Analysis: From Doha, EU limits diplomacy with Taliban to Afghan aid
- Recognition of the Taliban no longer at the center of discussions with the EU
- Aid-focused diplomacy, neighboring countries
- Doha, not Kabul, will be the EU’s base for staff
BRUSSELS, Sept.20 (Reuters) – The European Union will focus on humanitarian aid to determine how to deal with the Taliban, with the aim of reaching an informal deal with the new Afghan leadership to ensure safe aid corridors, said four diplomats and two officials.
More than a month after Islamist militants took control following a chaotic Western withdrawal from Kabul, EU governments are also limiting their presence to the Qatari capital, Doha, where the Taliban have representation.
The reduced ambitions reflect security concerns and confusion over who to deal with in the Taliban after their leaders announced a female-less interim government that went against calls from world powers for an inclusive team.
The formation of a government of former Taliban combatants and hardliners as well as numerous reports of human rights abuses shattered the optimism they had changed since they ruled the country between 1996 and 2001 , diplomats said.
“The Taliban will have to make a choice between money or isolation, but we expect very little of them,” said an EU diplomat. “Today there are no signals.”
Limited aid convoys reach Afghanistan, where poverty and hunger have increased since the Taliban took power on August 15, through the UN refugee agency. UNHCR chief Filippo Grandi also met with the Taliban in Kabul last week.
But as the EU, the world’s largest donor, prepares an aid plan for Afghanistan worth some 300 million euros ($ 351 million), it wants to use its aid as leverage to push the Taliban to defend human rights.
He also needs the names and phone numbers of Taliban officials who can be trusted once the planes arrive from Pakistan and the United Arab Emirates.
“We are seeking guarantees for humanitarian aid corridors free of attack, free of interference and in which women could participate,” said a senior EU diplomat briefed on talks between the EU and the Taliban in Doha .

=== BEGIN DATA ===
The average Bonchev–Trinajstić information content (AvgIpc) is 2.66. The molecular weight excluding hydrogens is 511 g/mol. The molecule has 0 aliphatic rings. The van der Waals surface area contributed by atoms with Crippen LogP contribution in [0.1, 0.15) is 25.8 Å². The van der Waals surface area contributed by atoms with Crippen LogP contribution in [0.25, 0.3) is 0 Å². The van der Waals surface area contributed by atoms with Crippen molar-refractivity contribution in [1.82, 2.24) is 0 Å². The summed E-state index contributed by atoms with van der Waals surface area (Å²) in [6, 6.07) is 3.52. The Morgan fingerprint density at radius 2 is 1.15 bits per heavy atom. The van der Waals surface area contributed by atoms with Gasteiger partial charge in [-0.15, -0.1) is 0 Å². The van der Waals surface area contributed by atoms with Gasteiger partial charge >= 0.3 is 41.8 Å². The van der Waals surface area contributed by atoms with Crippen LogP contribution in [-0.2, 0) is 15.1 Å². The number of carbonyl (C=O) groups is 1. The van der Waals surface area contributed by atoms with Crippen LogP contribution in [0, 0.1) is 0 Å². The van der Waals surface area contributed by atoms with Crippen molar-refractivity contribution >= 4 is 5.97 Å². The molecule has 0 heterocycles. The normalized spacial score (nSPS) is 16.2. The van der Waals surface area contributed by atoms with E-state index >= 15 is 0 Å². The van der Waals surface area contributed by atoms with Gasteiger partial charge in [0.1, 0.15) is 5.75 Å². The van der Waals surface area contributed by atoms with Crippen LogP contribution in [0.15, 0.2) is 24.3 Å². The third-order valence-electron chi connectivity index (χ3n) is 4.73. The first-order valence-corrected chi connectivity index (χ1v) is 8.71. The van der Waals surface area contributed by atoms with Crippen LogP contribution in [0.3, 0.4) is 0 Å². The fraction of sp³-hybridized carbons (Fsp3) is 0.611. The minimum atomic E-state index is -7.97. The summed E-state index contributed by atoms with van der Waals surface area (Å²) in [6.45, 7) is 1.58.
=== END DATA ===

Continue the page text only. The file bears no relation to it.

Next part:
The EU’s main demands are that nongovernment aid groups be protected, that the Taliban allow women on their teams, that aid deliveries are not seized at Kabul airport, and that the Taliban not be seized. not determine which regions or areas will receive aid, diplomats said.
EU foreign policy chief Josep Borrell said last week that the bloc wanted to reopen its mission in Afghanistan. Finnish Foreign Minister Pekka Haavisto told Reuters that the EU’s humanitarian aid unit will operate there.
“We would have first hand information on the situation and some sort of technical discussion with the Taliban on how aid could reach those who need it most,” he said.
Despite the EU’s agreement on five goals the Taliban must achieve for full engagement, much of the broader diplomacy is likely to focus on Afghanistan’s neighbors – Pakistan, Iran, Tajikistan, Turkmenistan and Uzbekistan. They are considered essential in preventing refugees from fleeing to Europe.
EU leaders will discuss their approach with the United States and other Western governments in New York this week at the United Nations General Assembly. It was not clear whether the Taliban would propose their own envoy to the UN.
LACK OF SECURITY, TRUST
EU Special Representative in Afghanistan Tomas Niklasson met Sher Mohammad Abbas Stanikzai, deputy head of the movement’s political committee, in Doha earlier this month and was told the EU would be welcome in Kabul , according to diplomats.
But EU foreign ministers, many of whom have also met with Stanikzai individually, are unsure whether he speaks for the Taliban in Kabul and Kandahar, as the most influential leaders are in Afghanistan, not Qatar. .
The composition of the Taliban government and human rights concerns limited the scope of discussions in Brussels. EU ambassadors did not discuss issues such as direct payment of Afghan salaries or the possibility of transferring money directly to the Afghan central bank.
With the Taliban breaking into European embassies in Kabul such as non-EU Denmark and Norway, a return to Kabul is also logistically difficult.
The EU expects its staff to be based in Doha and only travel briefly to Kabul for meetings. One diplomat said EU countries should provide their own security or hire contractors, rather than relying on a Western security alliance.
“Even if you only want to send a handful of people permanently to Kabul, you have to make sure they can work safely,” another EU diplomat said. “But we’re in the early stages, I don’t think we’re close to any breakthrough.”
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Additional reporting by John Irish in Paris, Essi Lehto in Helsinki and Sabine Siebold in Berlin; Editing by Angus MacSwan
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